My love for Jorge Luis Borges knows no end. I’ve been slowly digesting his works one by one over the last year and I’m continually fascinated by each short story.
I wrote previously about Borges’ obsession with mirrors and the infinite. This time, after recently reading The Aleph, I’d like to call attention specifically to his love of labyrinths.
In The Aleph, there are three stories about labyrinths that highlight the fascinating ways that Borges employed labyrinths as devices.
Marcus Flaminius Rufus, a Roman soldier, hears about a river whose water gives one immortality and about a city full of immortals. Marcus sets out for them and finds surrounding the city a village of Troglodytes. When he enters the City of the Immortals, he finds it is a labyrinth of stairs with no destination and some even upside down. All the structures within this are pointless, crooked, or warped. They provide no function, but only exist to distract, torment and confuse men. Labyrinths are used to drive men mad and distract them from either power they should not obtain or from truth that must be protected.
The Two Kings and the Two Labyrinths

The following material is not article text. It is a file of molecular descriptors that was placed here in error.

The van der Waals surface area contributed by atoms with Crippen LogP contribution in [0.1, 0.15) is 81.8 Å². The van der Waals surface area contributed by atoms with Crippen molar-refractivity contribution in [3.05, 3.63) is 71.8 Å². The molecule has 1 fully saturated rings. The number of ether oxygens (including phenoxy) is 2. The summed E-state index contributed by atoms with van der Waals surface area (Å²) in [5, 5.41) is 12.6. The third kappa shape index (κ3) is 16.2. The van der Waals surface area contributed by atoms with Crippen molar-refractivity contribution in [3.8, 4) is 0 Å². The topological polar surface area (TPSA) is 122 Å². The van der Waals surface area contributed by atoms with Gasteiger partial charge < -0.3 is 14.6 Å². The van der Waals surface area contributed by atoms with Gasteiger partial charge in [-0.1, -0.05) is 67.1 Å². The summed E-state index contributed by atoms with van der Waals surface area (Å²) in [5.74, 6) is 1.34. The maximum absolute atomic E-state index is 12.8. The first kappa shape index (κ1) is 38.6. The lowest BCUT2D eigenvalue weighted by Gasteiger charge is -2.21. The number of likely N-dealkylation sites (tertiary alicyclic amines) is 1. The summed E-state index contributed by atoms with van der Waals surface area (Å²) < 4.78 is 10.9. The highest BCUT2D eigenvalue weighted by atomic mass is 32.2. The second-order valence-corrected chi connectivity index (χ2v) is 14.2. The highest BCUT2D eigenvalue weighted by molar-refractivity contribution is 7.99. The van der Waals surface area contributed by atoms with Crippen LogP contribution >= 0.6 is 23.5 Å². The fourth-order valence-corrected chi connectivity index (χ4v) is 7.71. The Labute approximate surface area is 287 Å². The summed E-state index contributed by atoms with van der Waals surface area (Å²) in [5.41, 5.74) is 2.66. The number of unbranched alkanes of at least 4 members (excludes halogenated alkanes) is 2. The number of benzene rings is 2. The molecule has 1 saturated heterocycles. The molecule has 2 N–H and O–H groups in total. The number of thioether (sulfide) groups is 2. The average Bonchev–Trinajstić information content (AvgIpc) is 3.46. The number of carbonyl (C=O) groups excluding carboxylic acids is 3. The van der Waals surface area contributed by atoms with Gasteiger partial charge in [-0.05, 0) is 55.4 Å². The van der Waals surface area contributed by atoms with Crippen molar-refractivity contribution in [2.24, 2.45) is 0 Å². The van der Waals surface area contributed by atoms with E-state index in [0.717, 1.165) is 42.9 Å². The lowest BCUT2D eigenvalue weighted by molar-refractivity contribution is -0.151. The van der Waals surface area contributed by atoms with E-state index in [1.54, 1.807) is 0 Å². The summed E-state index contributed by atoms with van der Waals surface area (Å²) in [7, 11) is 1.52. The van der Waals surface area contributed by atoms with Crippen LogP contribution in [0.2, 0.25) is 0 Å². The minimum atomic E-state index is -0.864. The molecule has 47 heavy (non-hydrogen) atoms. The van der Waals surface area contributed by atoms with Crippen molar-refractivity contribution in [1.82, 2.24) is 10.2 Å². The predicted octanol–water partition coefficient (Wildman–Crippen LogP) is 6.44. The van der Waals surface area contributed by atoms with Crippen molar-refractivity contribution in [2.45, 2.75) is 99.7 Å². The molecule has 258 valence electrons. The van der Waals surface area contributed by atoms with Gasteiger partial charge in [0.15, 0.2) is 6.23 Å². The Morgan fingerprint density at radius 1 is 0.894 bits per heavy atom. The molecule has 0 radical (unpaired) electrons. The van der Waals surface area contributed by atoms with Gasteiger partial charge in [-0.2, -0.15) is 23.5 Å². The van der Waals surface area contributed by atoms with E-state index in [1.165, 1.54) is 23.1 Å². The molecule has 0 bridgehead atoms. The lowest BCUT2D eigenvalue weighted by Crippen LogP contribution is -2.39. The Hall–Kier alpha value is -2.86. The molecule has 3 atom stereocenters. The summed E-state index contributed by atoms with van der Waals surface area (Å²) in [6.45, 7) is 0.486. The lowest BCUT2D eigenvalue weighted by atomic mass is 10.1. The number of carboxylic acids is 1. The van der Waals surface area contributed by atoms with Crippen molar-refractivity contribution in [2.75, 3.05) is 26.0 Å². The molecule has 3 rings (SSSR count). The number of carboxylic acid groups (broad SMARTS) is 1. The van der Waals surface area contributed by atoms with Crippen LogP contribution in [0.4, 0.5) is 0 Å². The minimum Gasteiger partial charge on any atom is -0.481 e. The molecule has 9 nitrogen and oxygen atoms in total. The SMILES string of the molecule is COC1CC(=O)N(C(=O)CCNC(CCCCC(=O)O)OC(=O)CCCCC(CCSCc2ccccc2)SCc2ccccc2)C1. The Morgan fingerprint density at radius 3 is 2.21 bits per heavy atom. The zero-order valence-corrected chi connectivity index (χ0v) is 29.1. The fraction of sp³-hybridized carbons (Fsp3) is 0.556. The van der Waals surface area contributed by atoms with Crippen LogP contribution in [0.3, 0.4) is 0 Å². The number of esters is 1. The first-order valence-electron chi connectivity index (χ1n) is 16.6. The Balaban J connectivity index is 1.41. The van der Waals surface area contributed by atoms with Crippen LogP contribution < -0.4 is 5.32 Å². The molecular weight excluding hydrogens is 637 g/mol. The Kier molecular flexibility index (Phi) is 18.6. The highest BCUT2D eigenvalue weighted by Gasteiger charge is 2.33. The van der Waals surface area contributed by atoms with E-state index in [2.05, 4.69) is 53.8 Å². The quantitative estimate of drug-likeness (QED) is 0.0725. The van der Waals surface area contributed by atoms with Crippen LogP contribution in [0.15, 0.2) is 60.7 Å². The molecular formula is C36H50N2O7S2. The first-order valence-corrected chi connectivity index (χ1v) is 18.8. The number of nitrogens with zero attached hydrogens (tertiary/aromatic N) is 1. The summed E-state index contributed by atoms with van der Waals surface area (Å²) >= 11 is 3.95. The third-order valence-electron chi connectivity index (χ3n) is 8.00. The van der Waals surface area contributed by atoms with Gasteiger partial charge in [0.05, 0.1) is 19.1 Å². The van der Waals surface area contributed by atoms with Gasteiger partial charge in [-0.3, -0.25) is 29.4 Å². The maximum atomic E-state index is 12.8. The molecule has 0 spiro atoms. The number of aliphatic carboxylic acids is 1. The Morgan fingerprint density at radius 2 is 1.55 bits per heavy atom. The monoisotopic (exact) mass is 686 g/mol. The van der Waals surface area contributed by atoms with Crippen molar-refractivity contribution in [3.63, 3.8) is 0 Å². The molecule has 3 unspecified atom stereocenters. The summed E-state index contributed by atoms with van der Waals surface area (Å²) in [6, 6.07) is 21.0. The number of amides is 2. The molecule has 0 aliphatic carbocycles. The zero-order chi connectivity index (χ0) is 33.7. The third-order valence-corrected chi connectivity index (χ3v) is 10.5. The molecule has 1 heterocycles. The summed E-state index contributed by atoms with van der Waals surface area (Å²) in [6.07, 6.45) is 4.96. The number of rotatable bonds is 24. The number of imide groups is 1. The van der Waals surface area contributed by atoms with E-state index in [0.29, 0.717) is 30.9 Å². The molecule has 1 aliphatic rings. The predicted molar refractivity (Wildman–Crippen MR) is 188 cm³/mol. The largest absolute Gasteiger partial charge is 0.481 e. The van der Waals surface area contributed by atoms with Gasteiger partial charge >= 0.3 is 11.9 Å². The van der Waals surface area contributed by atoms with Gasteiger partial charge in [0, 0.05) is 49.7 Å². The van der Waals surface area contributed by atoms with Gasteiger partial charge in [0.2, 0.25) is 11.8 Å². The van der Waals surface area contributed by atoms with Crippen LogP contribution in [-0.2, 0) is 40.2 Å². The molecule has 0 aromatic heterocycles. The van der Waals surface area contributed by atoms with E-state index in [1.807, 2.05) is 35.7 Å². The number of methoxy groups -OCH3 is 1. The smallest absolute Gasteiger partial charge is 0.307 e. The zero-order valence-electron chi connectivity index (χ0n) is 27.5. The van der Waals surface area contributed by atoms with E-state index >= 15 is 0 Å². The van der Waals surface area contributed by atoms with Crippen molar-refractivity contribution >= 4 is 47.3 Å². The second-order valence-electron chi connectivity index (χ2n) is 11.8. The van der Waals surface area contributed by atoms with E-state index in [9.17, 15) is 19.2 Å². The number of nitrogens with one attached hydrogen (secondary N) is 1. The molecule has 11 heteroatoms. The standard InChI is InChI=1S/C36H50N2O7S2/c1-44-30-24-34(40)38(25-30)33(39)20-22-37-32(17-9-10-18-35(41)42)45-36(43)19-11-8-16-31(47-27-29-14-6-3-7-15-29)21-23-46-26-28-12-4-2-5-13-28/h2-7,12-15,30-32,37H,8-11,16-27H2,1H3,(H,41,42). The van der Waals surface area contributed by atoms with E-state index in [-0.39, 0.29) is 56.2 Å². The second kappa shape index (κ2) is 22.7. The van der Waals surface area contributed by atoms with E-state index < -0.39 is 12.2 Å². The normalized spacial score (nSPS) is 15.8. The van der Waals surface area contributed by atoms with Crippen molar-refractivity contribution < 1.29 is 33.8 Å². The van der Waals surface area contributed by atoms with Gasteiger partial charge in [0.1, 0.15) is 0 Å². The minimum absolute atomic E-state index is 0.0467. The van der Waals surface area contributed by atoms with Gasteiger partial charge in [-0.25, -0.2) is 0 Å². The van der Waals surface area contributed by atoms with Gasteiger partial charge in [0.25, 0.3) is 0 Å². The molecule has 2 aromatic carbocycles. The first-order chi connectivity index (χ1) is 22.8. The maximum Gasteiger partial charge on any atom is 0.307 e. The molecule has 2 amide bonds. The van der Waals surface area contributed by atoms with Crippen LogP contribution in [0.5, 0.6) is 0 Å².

One of my favorite stories, which reads more like a fable, fairy tale or one of the tales from One Thousand and One Nights. The King of Babylon invites and Arab King to try and make his way through his labyrinth which is nearly impossible to solve. The Babylonian King is pleased with himself until the Arab King invites him to someday visit his own labyrinth “which has no stairways to climb, nor door to force, nor wearying galleries to wander through, nor walls to impede thy passage.” Borges story then shows that the manmade labyrinths pale in comparison to the infinite labyrinth of nature, the world, the galaxy, and the universe surrounding us.
Ibn-Hakam al-Bokhari, Murdered in His Labyrinth
In this story, Borges describes a labyrinth used to ward off inevitable or the judgment of God. But ironically, we come to find that this same labyrinth only uses that facade as a lure. The stories and lore surrounding the labyrinth that seem conjured up to scare people away are rather created in the first place to spark curiosity and investigation.
What a brilliant artist! To take the same object and apply different meanings to it again and again. The labyrinth is also an incredible symbol for the flow of Borges short stories. Frequently, he’ll start a story with a variety of details, people, and conversations that may not end up being integral to the story. He also typically ends his stories with a twist or a surprising conclusion that ties everything together. In this way, the readers are all invited to enter a labyrinth with him and try to find our way.